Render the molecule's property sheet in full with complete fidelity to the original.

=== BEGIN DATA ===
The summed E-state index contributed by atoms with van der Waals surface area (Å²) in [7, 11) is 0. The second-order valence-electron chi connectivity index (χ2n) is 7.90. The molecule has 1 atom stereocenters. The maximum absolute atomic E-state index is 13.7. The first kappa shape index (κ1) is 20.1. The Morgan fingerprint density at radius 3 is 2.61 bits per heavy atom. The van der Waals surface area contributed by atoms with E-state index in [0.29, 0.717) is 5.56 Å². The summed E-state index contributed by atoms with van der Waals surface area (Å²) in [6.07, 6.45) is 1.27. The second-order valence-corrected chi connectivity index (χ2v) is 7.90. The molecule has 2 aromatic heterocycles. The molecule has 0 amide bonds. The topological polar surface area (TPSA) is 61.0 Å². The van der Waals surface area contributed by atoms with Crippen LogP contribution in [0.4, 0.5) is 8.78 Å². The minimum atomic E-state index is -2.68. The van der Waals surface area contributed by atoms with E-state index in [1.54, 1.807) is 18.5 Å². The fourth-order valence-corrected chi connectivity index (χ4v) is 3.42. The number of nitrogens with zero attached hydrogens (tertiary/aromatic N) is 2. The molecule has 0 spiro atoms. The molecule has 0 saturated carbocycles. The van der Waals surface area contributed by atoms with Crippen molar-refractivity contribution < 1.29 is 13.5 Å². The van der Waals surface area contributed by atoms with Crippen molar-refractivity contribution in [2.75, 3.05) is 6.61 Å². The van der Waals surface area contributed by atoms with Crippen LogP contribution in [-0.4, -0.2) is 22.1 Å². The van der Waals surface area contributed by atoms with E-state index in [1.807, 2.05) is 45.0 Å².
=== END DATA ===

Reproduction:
The summed E-state index contributed by atoms with van der Waals surface area (Å²) in [7, 11) is 0. The second-order valence-electron chi connectivity index (χ2n) is 7.90. The molecule has 1 atom stereocenters. The maximum absolute atomic E-state index is 13.7. The first kappa shape index (κ1) is 20.1. The Morgan fingerprint density at radius 3 is 2.61 bits per heavy atom. The van der Waals surface area contributed by atoms with E-state index in [0.29, 0.717) is 5.56 Å². The summed E-state index contributed by atoms with van der Waals surface area (Å²) in [6.07, 6.45) is 1.27. The second-order valence-corrected chi connectivity index (χ2v) is 7.90. The molecule has 2 aromatic heterocycles. The molecule has 0 amide bonds. The topological polar surface area (TPSA) is 61.0 Å². The van der Waals surface area contributed by atoms with Crippen LogP contribution in [0.4, 0.5) is 8.78 Å². The minimum atomic E-state index is -2.68. The van der Waals surface area contributed by atoms with E-state index in [1.54, 1.807) is 18.5 Å². The fourth-order valence-corrected chi connectivity index (χ4v) is 3.42. The number of nitrogens with zero attached hydrogens (tertiary/aromatic N) is 2. The molecule has 0 spiro atoms. The molecule has 0 saturated carbocycles. The van der Waals surface area contributed by atoms with Crippen molar-refractivity contribution < 1.29 is 13.5 Å². The van der Waals surface area contributed by atoms with Crippen molar-refractivity contribution in [2.75, 3.05) is 6.61 Å². The van der Waals surface area contributed by atoms with Crippen LogP contribution in [-0.4, -0.2) is 22.1 Å². The van der Waals surface area contributed by atoms with E-state index in [1.807, 2.05) is 45.0 Å².